Watson Institute for International and Public Affairs
MPA
MPA Presentations

Intensive Summer Sequence Courses Equip MPA Students With Essential Analytical and Quantitative Skills

August, 1 2022

Through the Statistics for Public Policy and Economics for Public Policy courses, which are part of the MPA’s summer sequence 1, students are equipped with the analytical and quantitative skills they will need both in the program and in their careers. “We give them a complete semester’s worth of material in an intensive fashion,” says Assistant Professor of Economics at Brown University Jesse Bruhn. IJC Assistant Professor of Economics and International and Public Affairs Bryce Steinberg, ‘09 Honors, team taught the course this summer with Bruhn. 

“Professor Steinberg and Professor Bruhn are accomplished scholars, dedicated to bringing evidence to bear on policy and practice,” says MPA Program Director and Associate Professor of Political Science Susan Moffitt. “We are fortunate to have them as core contributors to the MPA teaching team.” 

Bruhn adds, “By team-teaching the course’s first sequence, we get the students learning and thinking right away in a manner that bridges both theory and empirical knowledge [that] they can leverage in their subsequent careers.”  

 Weekly policy labs apply economics to real world scenarios 
In weekly policy labs, student groups are tasked with developing recommendations to a hypothetical governor based on data. Their analyses address issues such as the impacts of taxing soft drinks and how to develop subsidizing housing policies to ensure access to those most in need.  

“I didn’t know I’d be excited about the policy labs… we get to apply economics to real world scenarios,” says Marzia Giambertoni ’23, who graduated from Brown with a dual concentration in International & Public Affairs and Economics. “Although these one-page policy papers may include subjective recommendations that reflect the governor’s preferences and objectives, they always contain analysis based on econometrics and factual data.” 

The policy labs culminate in a more comprehensive final poster project, where small student cohorts practically apply their learning to solve more complex, real-world problems. This summer, they could choose between two poster project issues, and then present a four page policy paper with recommendations.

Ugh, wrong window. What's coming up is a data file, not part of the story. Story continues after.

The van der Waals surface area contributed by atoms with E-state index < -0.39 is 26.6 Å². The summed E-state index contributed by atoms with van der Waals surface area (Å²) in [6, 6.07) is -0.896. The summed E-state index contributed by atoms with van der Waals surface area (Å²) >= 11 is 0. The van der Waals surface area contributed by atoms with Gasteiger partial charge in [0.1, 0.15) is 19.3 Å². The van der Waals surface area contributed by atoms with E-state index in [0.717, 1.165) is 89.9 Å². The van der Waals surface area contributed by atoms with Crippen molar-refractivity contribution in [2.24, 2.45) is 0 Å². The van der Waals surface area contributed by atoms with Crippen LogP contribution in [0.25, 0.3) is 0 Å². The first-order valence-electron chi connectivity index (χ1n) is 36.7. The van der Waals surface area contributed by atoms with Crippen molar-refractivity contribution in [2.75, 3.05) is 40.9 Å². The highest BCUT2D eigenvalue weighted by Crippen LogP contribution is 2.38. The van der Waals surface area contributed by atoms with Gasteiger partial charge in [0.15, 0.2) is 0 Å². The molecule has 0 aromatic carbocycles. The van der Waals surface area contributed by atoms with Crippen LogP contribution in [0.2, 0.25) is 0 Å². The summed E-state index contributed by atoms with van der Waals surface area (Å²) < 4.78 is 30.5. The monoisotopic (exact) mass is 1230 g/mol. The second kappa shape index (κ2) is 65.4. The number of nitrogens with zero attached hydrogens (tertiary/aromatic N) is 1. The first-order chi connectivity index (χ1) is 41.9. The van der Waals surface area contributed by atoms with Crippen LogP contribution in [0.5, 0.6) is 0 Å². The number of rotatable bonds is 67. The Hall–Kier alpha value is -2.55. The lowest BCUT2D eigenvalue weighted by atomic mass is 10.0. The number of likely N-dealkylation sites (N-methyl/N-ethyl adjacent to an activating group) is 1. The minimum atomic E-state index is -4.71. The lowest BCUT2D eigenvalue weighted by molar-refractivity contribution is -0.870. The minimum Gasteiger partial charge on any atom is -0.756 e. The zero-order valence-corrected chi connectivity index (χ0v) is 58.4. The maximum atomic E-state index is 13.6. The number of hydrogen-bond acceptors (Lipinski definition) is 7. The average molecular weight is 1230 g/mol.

Final poster projects ramp up expectations
One challenge assigned students to a hypothetical policy team for a state governor who was considering whether to retract or to expand Medicaid services under the Affordable Care Act. “Each group was assigned a different state and we asked them to crunch the numbers, see how expanding or retracting services would affect the state’s labor market and the market for health insurance,” says Bruhn. Rather than summarizing academic research, students are expected to synthesize the specific data from their state and then make recommendations. “The recommendations for a state like Colorado won’t be the same as those for Mississippi, for example,” says Bruhn.  

For the other poster project option, David Benoit MPA ’23, was one of a group of theoretical consultants for Bread and Water for Africa, an NGO in Africa that supplies clean drinking water throughout sub-Saharan Africa, with the goal of preventing illnesses and fatalities among young children. Using data from the NGO’s previous trial efforts to distribute chlorine pills throughout Africa, the group was charged with evaluating the best ways to accomplish this distribution in Zambia. Benoit first became familiar with the Brown campus and the MPA opportunity through his post-college work as the deputy director of legislative affairs and community engagement for the city of Providence. 

“We talked about what prices we needed to calculate for, how to interpret the data and how to best distribute the chlorine with the use of subsidies,” says Benoit, who could envision pursuing work with an international NGO like Bread and Water for Africa. With a desire to gain a deeper understanding of immigration policies, including how we treat evacuees, immigrants and refugees, Benoit hopes to learn how to interpret and then impact change on some of society’s core norms, such as treating certain groups, including those who are BIPOC, less equitably. 

The opportunity to make policy recommendations incorporating both objective data and subjective analyses of what you believe is most important appealed to Giambertoni, who also worked on the clean drinking water project. “There could be an optimal subsidy economically, but if you’re trying to minimize waste, there might be a different subsidy, depending on the NGO’s priorities,” she says. 

Giambertoni found debating in a room with policy analysts with different viewpoints – some prioritizing economics and others humanitarian aspects – conducive to dialogue before arriving at a conclusion, practical. The MPA program “blends  economics with policy…that’s what I want to do in the future and see it implemented in the real world,” says Giambertoni. 

 “It’s very valuable that we, as statisticians and economists in training, are doing real work with real life issues,” Benoit adds, “We can take that knowledge and training once we graduate with our MPA.” 

Bruhn concurs. “Students can’t regurgitate [facts and data]; the course work requires them to use the real world, practical, and analytical thinking the MPA program trains them for. We’re not teaching from textbooks.” 

-       Nancy Kirsch